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Explained: To create division, the British had banned the recruitment of Muslims in the army, now neither caste nor reservation, nationalism is supreme.


New Delhi: Jawaharlal Nehru, as the Foreign Minister in the cabinet formed before independence, sent a letter to the Commander in Chief of the Indian Army and the Defense Secretary on September 12, 1946. In this, an appeal was made for comprehensive reforms in the Indian Army. Nehru said that these reforms were very important for an independent democratic country. Because people from Punjab and some states were being recruited more in the army. Before this, let us go to the period of 1857, when the bugle of rebellion was sounded across the country against the British rule. In this rebellion, Hindus and Muslims fought together in such large numbers that the British government sitting in London lost sleep. Recently, in a rally in the Lok Sabha elections 2024, Congress leader Rahul Gandhi has created an uproar over the Modi government’s talk of two caste-based categories in the army, on which the BJP has complained to the Election Commission. Let us know today whether there is a caste based reservation system in the army? Before that, let us understand the caste based system in the British Raj’s army.

The thought of Muslims taking part in the rebellion was irritating.

Historian Dr. Danpal Singh tells that in the freedom struggle of 1857, along with Tatya Tope, Rani Lakshmibai, Begum Hazrat Mahal of Lucknow, Liaquat Ali of Allahabad, Azimullah Khan from Fatehpur, Maulvi Ahmedullah from Faizabad, Khan Bahadur from Bareilly and Delhi Muslim leaders like Bakht Khan, general of Mughal emperor Bahadur Shah Zafar, also fought bravely against the British. This is what upset the British. He introduced the policy of ‘divide and rule’ for the Indian colony from 1857 onwards.

The British kept Muslims away from the army

According to historian Dr. SS Sen’s book ‘Eighteen Fifty Seven’, this rebellion started as a fight for religion, but by the end it turned into a freedom struggle. At the same time, another historian SB Chaudhary said that this rebellion was the first joint effort of several sections of people to challenge foreign power. According to Dr. Danpal Singh, the British started avoiding recruitment of Muslims in their British Army after 1857. He thought that if this would increase differences between Hindus and Muslims in the country, the British Raj would benefit more.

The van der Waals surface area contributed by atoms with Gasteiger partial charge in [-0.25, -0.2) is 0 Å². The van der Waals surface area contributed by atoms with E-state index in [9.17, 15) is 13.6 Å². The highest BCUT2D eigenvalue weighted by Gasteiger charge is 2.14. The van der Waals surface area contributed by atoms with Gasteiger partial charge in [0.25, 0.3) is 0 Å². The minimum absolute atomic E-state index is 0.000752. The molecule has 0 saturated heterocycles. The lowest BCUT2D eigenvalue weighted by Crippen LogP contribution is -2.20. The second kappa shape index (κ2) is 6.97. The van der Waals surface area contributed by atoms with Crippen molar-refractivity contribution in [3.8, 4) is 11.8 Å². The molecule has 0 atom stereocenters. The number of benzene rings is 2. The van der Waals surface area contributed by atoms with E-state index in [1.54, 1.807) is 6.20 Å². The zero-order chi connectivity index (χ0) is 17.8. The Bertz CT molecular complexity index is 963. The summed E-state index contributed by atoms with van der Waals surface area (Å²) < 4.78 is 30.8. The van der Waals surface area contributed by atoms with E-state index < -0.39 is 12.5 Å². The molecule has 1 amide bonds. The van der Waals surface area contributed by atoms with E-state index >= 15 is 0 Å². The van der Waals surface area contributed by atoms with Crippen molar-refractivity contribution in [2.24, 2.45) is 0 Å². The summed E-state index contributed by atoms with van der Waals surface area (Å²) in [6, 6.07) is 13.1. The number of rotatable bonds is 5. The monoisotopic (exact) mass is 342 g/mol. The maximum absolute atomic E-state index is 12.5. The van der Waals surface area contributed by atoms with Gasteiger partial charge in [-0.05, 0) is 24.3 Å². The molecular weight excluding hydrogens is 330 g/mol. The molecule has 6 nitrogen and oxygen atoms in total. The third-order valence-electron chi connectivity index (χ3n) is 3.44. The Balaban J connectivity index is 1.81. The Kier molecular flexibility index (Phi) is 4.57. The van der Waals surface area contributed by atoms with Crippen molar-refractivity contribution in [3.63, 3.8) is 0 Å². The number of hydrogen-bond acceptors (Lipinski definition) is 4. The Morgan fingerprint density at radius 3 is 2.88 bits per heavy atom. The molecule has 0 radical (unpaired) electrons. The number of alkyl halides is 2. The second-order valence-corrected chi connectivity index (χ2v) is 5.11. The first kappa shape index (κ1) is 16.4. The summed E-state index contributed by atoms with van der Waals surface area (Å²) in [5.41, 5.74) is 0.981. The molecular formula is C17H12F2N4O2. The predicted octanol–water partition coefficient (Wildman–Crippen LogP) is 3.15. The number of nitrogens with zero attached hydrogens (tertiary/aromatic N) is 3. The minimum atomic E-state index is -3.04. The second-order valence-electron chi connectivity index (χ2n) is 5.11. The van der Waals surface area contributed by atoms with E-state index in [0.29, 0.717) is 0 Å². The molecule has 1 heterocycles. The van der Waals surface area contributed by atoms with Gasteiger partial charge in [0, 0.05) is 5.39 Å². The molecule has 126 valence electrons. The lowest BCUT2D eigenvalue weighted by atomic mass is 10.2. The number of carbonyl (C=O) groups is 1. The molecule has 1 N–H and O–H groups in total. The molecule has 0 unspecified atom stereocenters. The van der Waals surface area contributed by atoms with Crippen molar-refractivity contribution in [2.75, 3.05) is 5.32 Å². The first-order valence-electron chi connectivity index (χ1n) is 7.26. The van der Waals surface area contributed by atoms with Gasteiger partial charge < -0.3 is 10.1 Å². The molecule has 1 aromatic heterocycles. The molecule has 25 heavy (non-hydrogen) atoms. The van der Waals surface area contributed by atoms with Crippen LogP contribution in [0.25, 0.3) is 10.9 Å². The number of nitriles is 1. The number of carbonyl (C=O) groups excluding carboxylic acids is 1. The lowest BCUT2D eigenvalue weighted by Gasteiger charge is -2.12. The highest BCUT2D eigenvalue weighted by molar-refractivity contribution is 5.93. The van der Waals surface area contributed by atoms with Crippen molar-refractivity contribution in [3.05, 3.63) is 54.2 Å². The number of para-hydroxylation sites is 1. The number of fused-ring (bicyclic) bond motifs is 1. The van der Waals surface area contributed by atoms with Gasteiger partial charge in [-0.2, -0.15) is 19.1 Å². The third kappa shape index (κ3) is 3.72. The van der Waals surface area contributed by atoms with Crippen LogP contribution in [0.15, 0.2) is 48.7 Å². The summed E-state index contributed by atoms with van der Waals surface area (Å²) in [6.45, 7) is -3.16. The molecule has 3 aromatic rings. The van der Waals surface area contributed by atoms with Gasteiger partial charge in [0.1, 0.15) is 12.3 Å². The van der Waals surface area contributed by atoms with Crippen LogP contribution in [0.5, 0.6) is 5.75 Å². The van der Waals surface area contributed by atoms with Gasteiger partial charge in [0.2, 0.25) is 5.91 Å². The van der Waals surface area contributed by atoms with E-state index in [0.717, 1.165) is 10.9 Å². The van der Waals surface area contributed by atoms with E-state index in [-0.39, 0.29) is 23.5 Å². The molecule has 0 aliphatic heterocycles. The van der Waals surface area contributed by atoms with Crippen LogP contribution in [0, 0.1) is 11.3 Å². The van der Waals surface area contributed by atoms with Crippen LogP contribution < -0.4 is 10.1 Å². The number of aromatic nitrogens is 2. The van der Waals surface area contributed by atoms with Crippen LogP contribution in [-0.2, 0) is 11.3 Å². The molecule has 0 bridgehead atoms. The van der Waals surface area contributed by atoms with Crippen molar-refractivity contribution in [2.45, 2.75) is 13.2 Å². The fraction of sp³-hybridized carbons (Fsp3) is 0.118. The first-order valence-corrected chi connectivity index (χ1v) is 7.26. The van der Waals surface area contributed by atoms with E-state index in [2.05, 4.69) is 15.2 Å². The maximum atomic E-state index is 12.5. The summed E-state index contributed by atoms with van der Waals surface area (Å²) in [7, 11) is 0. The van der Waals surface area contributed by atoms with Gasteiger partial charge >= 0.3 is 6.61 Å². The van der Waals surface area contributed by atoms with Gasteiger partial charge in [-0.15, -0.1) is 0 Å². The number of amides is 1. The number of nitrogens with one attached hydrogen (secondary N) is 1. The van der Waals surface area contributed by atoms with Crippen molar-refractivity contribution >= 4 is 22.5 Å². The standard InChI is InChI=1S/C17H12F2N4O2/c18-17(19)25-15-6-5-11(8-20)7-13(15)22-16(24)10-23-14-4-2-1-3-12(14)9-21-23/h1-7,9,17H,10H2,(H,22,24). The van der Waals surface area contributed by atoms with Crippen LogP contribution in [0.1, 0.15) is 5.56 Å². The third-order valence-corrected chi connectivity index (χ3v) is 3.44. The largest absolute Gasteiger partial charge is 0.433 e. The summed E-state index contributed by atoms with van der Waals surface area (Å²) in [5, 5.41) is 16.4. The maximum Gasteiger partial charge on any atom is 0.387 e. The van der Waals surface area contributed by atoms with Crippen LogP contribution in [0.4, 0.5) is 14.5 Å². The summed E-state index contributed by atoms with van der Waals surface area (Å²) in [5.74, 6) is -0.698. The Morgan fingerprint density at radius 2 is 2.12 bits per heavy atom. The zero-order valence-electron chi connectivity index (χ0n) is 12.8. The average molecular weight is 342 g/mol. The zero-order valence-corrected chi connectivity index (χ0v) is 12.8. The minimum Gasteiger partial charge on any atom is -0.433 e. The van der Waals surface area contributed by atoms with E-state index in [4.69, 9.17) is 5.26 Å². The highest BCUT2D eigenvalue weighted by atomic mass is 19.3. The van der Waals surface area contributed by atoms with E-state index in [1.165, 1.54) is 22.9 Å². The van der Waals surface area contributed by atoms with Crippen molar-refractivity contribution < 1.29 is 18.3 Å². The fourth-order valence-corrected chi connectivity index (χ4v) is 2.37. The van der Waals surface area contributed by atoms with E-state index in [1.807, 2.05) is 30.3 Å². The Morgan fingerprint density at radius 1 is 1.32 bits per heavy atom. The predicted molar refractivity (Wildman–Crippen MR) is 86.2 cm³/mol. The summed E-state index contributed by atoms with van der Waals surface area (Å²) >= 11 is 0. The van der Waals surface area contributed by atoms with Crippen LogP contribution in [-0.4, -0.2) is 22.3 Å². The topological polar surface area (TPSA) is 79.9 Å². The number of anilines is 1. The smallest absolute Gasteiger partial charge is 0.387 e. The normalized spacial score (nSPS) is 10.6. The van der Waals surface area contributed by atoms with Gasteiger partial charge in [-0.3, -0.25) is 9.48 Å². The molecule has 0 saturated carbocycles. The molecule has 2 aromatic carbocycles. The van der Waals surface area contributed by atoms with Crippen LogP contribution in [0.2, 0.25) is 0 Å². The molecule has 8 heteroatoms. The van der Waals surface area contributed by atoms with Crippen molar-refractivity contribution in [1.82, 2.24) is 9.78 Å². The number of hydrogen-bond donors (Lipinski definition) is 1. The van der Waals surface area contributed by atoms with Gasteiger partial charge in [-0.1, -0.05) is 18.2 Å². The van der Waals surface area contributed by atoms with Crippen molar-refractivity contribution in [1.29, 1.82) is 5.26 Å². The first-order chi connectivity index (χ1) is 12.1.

Caste based regiment in British Army

British officer James Outram had said about the rebellion of 1857 that it was a conspiracy by Muslims to take advantage of the troubles of Hindus. After the Revolt of 1857, the British government adopted a conservative policy towards Muslims and tried to marginalize them. The Jonathan Peel Commission was formed, whose job was to identify such social groups and areas from where reliable soldiers could be recruited for the British government. Since there were many rebellions in Eastern and Southern India, the British government avoided recruiting people from there into the army. At the same time, many recruitment centers in North India were changed.

Brahmin Infantry was created for the first time

In 1903, a caste-based battalion was formed for the first time, which was named Brahmin Infantry. This was the infantry of the First and Third Gaur Brahmins. This battalion was disbanded after the First World War. After this, ‘Chamar Regiment’ was also formed during the Second World War, which was abolished in December, 1946. A Lingayat battalion was also formed for the first time in 1941. This was an anti-tank regiment. This too was closed after some time.